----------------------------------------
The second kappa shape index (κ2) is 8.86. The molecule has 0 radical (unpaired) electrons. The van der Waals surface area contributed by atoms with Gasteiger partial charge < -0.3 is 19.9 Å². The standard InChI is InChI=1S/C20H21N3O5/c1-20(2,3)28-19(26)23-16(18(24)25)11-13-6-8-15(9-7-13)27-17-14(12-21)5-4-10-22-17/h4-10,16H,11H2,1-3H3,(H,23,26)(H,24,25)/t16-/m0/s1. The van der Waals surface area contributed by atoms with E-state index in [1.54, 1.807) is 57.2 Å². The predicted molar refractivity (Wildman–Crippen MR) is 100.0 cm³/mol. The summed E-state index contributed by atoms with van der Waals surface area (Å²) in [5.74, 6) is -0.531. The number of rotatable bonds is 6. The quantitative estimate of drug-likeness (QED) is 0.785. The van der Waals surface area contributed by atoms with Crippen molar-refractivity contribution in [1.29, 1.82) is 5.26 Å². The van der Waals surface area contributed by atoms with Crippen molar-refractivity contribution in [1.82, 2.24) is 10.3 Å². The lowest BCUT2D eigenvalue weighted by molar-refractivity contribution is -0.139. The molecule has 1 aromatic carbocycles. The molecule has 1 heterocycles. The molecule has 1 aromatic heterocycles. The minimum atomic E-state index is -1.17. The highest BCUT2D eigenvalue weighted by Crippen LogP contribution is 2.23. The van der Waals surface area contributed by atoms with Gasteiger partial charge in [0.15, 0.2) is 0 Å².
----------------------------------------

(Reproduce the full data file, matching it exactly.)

The second kappa shape index (κ2) is 8.86. The molecule has 0 radical (unpaired) electrons. The van der Waals surface area contributed by atoms with Gasteiger partial charge < -0.3 is 19.9 Å². The standard InChI is InChI=1S/C20H21N3O5/c1-20(2,3)28-19(26)23-16(18(24)25)11-13-6-8-15(9-7-13)27-17-14(12-21)5-4-10-22-17/h4-10,16H,11H2,1-3H3,(H,23,26)(H,24,25)/t16-/m0/s1. The van der Waals surface area contributed by atoms with E-state index in [1.54, 1.807) is 57.2 Å². The predicted molar refractivity (Wildman–Crippen MR) is 100.0 cm³/mol. The summed E-state index contributed by atoms with van der Waals surface area (Å²) in [5.74, 6) is -0.531. The number of rotatable bonds is 6. The quantitative estimate of drug-likeness (QED) is 0.785. The van der Waals surface area contributed by atoms with Crippen molar-refractivity contribution in [1.29, 1.82) is 5.26 Å². The van der Waals surface area contributed by atoms with Crippen molar-refractivity contribution in [1.82, 2.24) is 10.3 Å². The lowest BCUT2D eigenvalue weighted by molar-refractivity contribution is -0.139. The molecule has 1 aromatic carbocycles. The molecule has 1 heterocycles. The molecule has 1 aromatic heterocycles. The minimum atomic E-state index is -1.17. The highest BCUT2D eigenvalue weighted by Crippen LogP contribution is 2.23. The van der Waals surface area contributed by atoms with Gasteiger partial charge in [0.15, 0.2) is 0 Å².